Chapter 2
This chapter covers a collection of topics that are not computability
theory per se, but are needed for it. They are set apart so the rest
of the text reads more smoothly. If you are not familiar with logical
and set notation, read §§2.1 and 2.2 now. The rest should be covered
as needed when they become relevant.
2.1. First-Order Logic
In this section we learn a vocabulary for expressing formulas, logical
sentences. This is useful for brevity (x y is much shorter than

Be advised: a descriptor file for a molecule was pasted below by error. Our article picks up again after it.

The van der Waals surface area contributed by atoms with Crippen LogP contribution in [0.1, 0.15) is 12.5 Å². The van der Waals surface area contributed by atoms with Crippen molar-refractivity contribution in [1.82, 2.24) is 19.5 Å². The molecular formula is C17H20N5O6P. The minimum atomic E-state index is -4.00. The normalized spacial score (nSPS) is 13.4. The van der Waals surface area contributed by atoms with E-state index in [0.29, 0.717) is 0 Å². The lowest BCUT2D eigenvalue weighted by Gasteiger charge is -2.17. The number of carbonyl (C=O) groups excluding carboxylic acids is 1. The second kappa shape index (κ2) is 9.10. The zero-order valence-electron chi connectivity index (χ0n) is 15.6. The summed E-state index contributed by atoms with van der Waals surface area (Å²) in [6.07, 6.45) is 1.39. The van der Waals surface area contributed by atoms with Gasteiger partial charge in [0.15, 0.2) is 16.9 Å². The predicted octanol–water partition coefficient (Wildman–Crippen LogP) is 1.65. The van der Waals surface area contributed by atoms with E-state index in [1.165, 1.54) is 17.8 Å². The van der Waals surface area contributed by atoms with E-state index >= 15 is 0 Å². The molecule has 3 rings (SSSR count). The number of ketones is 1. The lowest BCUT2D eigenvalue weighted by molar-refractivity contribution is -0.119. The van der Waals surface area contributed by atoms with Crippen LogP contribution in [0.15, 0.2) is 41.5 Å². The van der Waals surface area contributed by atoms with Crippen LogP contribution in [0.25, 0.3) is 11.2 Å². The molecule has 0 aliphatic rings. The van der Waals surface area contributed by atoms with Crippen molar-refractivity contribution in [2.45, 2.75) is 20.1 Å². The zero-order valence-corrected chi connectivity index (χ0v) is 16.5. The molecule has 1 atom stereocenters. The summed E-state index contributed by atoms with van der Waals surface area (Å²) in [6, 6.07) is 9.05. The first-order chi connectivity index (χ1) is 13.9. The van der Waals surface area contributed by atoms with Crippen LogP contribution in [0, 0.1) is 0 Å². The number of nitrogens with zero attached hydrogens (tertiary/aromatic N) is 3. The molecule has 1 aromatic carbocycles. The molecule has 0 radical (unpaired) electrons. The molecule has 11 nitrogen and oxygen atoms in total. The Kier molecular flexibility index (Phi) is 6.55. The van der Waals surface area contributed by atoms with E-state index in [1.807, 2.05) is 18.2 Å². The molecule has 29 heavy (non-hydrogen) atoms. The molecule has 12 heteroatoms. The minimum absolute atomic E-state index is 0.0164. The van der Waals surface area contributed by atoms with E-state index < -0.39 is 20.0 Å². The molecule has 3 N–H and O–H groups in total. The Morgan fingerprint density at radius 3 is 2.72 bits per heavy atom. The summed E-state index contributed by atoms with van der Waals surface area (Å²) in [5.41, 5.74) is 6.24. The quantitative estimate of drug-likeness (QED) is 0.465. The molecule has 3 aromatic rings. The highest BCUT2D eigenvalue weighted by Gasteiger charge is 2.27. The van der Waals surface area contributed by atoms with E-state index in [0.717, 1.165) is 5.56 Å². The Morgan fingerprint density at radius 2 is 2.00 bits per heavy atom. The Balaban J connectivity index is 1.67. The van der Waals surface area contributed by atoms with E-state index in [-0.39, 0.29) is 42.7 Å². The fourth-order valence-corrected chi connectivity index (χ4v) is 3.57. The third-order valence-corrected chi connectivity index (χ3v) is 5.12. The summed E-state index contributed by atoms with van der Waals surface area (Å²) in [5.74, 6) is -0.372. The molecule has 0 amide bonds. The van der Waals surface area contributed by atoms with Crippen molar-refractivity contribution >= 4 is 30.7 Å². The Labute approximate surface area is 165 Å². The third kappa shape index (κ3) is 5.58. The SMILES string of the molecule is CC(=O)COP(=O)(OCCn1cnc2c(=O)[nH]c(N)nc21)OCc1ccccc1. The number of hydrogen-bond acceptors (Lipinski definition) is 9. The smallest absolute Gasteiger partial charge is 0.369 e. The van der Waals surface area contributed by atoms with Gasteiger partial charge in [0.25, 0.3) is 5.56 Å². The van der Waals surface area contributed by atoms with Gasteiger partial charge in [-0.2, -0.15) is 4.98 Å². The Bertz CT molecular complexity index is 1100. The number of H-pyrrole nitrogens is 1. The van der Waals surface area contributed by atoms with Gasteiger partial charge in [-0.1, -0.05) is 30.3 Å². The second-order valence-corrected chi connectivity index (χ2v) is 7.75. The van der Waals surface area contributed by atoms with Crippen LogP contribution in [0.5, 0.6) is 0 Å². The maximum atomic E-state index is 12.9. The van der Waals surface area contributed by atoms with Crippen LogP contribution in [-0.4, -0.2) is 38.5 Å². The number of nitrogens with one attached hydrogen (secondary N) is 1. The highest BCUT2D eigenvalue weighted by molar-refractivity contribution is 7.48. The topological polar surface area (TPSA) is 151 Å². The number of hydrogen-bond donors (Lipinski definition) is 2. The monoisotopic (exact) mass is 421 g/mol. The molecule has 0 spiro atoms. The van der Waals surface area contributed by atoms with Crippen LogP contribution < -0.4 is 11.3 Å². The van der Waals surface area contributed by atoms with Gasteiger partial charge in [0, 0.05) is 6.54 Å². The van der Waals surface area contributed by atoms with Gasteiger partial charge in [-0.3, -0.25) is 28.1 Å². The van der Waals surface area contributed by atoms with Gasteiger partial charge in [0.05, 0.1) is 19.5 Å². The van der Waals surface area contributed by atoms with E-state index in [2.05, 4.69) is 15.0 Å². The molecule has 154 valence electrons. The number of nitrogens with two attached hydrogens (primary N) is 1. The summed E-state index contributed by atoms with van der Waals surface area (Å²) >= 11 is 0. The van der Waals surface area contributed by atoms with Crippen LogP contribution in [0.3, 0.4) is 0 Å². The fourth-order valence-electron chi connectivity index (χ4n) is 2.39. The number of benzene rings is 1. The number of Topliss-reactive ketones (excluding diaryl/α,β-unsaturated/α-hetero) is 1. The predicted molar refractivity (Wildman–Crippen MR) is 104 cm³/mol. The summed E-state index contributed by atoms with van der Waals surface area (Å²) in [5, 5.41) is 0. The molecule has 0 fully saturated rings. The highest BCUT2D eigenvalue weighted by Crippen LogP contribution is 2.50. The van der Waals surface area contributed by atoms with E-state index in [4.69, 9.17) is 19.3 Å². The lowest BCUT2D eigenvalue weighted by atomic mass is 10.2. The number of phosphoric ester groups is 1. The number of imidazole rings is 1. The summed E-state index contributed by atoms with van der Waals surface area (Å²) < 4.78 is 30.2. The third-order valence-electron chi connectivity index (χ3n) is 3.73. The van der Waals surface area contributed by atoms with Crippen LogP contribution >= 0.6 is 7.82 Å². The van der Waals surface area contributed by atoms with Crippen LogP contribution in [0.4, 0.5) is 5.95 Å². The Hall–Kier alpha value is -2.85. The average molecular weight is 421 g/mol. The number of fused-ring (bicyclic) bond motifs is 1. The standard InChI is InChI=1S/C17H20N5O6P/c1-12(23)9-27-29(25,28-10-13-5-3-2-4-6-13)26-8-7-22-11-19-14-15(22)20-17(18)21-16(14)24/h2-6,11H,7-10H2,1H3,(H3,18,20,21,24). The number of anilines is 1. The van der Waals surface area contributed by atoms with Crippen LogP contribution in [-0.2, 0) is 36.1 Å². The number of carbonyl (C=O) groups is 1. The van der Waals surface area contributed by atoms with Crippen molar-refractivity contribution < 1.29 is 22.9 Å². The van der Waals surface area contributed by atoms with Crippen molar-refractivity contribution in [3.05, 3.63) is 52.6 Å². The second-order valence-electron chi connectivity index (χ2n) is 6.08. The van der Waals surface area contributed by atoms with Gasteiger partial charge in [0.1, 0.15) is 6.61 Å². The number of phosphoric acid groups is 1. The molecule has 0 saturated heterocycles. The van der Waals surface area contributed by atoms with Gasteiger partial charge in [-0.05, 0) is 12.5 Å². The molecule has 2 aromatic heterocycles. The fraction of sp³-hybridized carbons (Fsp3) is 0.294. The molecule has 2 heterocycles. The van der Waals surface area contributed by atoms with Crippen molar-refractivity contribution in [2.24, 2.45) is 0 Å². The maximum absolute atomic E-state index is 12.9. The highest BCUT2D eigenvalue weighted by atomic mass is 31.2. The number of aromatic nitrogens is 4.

“x is less than y,” and the savings grow as the statement becomes
more complicated) but also for clarity. Expressing a mathematical
statement symbolically can make it more obvious what needs to be
done with it, and however carefully words are used they may admit
some ambiguity.
We use lowercase Greek letters (mostly ϕ, ψ, and θ) to represent
formulas. The simplest formula is a single symbol (or assertion) which
can be either true or false. There are several ways to modify formulas,
which we’ll step through one at a time.
The conjunction of formulas ϕ and ψ is written “ϕ and ψ,”
“ϕ ψ,” or “ϕ & ψ.” It is true when both ϕ and ψ are true, and
false otherwise. Logically “and” and “but” are equivalent, and so
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